Overall, assault charges cover physical harm inflicted on someone, or an act that causes someone to believe they’re in danger of immediate violence. The onus is on the police to either prove that you threatened or used physical force against someone, and they must also prove that any force or harm inflicted was either intentional or reckless, not accidental.
There are two primary forms of assault in New South Wales: aggravated and common.
Common assaults are usually handled in the local court and only occasionally reach the district court. This kind of assault will either result in no significant injury or injuries that aren’t defined as serious. It can also include a threat that violence may happen in the future.
Aggravated assault usually refers to serious assault faces of various kinds. Assaults of this type are categorised by the degree of harm the victim suffers. Usually, the more severe the harm inflicted, the more severe the penalty.
Assault occasioning actual bodily harm refers to any assault in which the victim has suffered a physical or mental injury. The outcome must interfere directly with the way in which the victim goes about their life, and the prosecuting team must prove this. This type of assault carries a maximum jail term of 7 years.
The use of the word “grievous” relates to an assault injury that is highly serious. That injury doesn’t necessarily have permanent lasting effects, although in some cases it will do. Grievous bodily harm also covers the loss of a pregnancy due to an assault, as well as any serious disease arising from one. GBH almost always results in a jail term.
Wounding refers to an assault in which the skin is broken beyond the first layer. Those who are convicted of this offence are almost always jailed as a result. The prosecuting team need to demonstrate that the wound present was inflicted by the accused.
At Riviere Law, we can lodge a number of defences, either to prevent your conviction or reduce your penalty. They include:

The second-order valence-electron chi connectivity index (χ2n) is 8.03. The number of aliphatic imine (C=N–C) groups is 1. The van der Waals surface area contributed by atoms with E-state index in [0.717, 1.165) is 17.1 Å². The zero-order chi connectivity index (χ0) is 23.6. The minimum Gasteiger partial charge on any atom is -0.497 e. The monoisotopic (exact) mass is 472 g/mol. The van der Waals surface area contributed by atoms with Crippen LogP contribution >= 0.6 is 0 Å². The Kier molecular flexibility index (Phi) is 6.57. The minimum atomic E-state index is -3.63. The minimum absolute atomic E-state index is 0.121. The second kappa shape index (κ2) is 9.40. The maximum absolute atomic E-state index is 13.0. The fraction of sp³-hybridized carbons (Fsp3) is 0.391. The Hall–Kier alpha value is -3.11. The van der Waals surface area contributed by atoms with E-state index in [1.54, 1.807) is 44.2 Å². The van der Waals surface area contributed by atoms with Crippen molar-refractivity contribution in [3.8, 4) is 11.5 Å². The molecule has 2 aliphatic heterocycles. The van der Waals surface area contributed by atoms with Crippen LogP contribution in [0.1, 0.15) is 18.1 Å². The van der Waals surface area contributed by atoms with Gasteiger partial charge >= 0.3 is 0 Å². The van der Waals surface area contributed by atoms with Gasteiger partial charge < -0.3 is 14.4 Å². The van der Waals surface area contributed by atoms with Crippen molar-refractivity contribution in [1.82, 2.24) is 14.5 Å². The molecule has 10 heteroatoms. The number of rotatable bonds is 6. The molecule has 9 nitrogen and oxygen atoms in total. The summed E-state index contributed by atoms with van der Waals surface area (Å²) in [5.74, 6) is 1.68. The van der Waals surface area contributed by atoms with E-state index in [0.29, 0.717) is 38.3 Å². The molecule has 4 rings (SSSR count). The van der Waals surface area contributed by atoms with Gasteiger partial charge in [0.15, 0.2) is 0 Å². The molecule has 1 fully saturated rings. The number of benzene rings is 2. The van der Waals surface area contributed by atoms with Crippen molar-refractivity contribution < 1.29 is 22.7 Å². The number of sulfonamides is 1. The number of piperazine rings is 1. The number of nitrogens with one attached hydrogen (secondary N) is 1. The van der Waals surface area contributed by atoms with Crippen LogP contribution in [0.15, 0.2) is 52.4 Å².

Lawful excuses usually cover areas in which the defendant could lawfully engage in an act of “perceived violence” with the victim. For example, when a doctor is treating their patient, or a rugby player is tackling an opponent, a risk of harm is acknowledged on both sides. However, if such actions were illegal, such as in the event of non-consensual treatment or an illegal tackle, the assault charge may still stand.
If the victim has consented to an activity in which there is a risk of harm, the consent excuse may be used. However, if the injury is particularly severe, an assault conviction may still be applied. The conviction may also stand when the physical contact was disproportionate to what was consented to, or if it doesn’t appear reasonable that legal consent to such an assault would be given.
Parents can use reasonable force to chastise their child, under the Crimes Act, 1990. However, parents cannot go beyond what is deemed reasonable force by law, nor can they inflict injuries to the head or neck.
If you can demonstrate that the assault was necessary to protect yourself, you may be able to claim self-defence. This includes defending yourself against the deprivation of liberty or the loss of your property. When this defence is used, the onus is on the prosecution to prove that you weren’t acting in self-defence.
Intoxication isn’t a justifiable defence for most assaults. It cannot be used if you used intoxication to aid yourself in the assault. The court may assess how intoxicated you were, and whether the police correctly charged you, at the time of the arrest.